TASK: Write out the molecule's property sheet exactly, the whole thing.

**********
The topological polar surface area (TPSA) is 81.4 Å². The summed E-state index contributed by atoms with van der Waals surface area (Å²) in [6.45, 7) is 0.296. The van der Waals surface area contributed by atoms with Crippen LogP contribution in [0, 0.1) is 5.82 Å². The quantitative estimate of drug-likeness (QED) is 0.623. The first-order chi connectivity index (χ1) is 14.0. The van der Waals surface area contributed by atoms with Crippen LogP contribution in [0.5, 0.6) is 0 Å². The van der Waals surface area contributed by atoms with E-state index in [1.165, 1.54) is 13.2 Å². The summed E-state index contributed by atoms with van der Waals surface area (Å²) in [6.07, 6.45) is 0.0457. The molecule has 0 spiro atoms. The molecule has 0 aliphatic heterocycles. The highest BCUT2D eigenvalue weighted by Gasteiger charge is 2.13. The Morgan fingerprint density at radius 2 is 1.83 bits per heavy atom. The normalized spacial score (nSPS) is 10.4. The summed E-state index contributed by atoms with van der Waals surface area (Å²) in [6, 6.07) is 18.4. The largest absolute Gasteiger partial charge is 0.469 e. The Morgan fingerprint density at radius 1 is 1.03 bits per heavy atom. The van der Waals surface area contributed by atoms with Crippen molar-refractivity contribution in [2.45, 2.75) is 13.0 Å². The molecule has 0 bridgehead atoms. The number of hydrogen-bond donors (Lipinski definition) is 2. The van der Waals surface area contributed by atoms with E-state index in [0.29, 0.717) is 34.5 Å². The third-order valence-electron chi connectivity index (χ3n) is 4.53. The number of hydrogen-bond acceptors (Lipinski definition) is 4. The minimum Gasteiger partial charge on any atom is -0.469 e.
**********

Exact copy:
The topological polar surface area (TPSA) is 81.4 Å². The summed E-state index contributed by atoms with van der Waals surface area (Å²) in [6.45, 7) is 0.296. The van der Waals surface area contributed by atoms with Crippen LogP contribution in [0, 0.1) is 5.82 Å². The quantitative estimate of drug-likeness (QED) is 0.623. The first-order chi connectivity index (χ1) is 14.0. The van der Waals surface area contributed by atoms with Crippen LogP contribution in [0.5, 0.6) is 0 Å². The van der Waals surface area contributed by atoms with E-state index in [1.165, 1.54) is 13.2 Å². The summed E-state index contributed by atoms with van der Waals surface area (Å²) in [6.07, 6.45) is 0.0457. The molecule has 0 spiro atoms. The molecule has 0 aliphatic heterocycles. The highest BCUT2D eigenvalue weighted by Gasteiger charge is 2.13. The Morgan fingerprint density at radius 2 is 1.83 bits per heavy atom. The normalized spacial score (nSPS) is 10.4. The summed E-state index contributed by atoms with van der Waals surface area (Å²) in [6, 6.07) is 18.4. The largest absolute Gasteiger partial charge is 0.469 e. The Morgan fingerprint density at radius 1 is 1.03 bits per heavy atom. The van der Waals surface area contributed by atoms with Crippen molar-refractivity contribution in [2.45, 2.75) is 13.0 Å². The molecule has 0 bridgehead atoms. The number of hydrogen-bond donors (Lipinski definition) is 2. The van der Waals surface area contributed by atoms with E-state index in [0.29, 0.717) is 34.5 Å². The third-order valence-electron chi connectivity index (χ3n) is 4.53. The number of hydrogen-bond acceptors (Lipinski definition) is 4. The minimum Gasteiger partial charge on any atom is -0.469 e.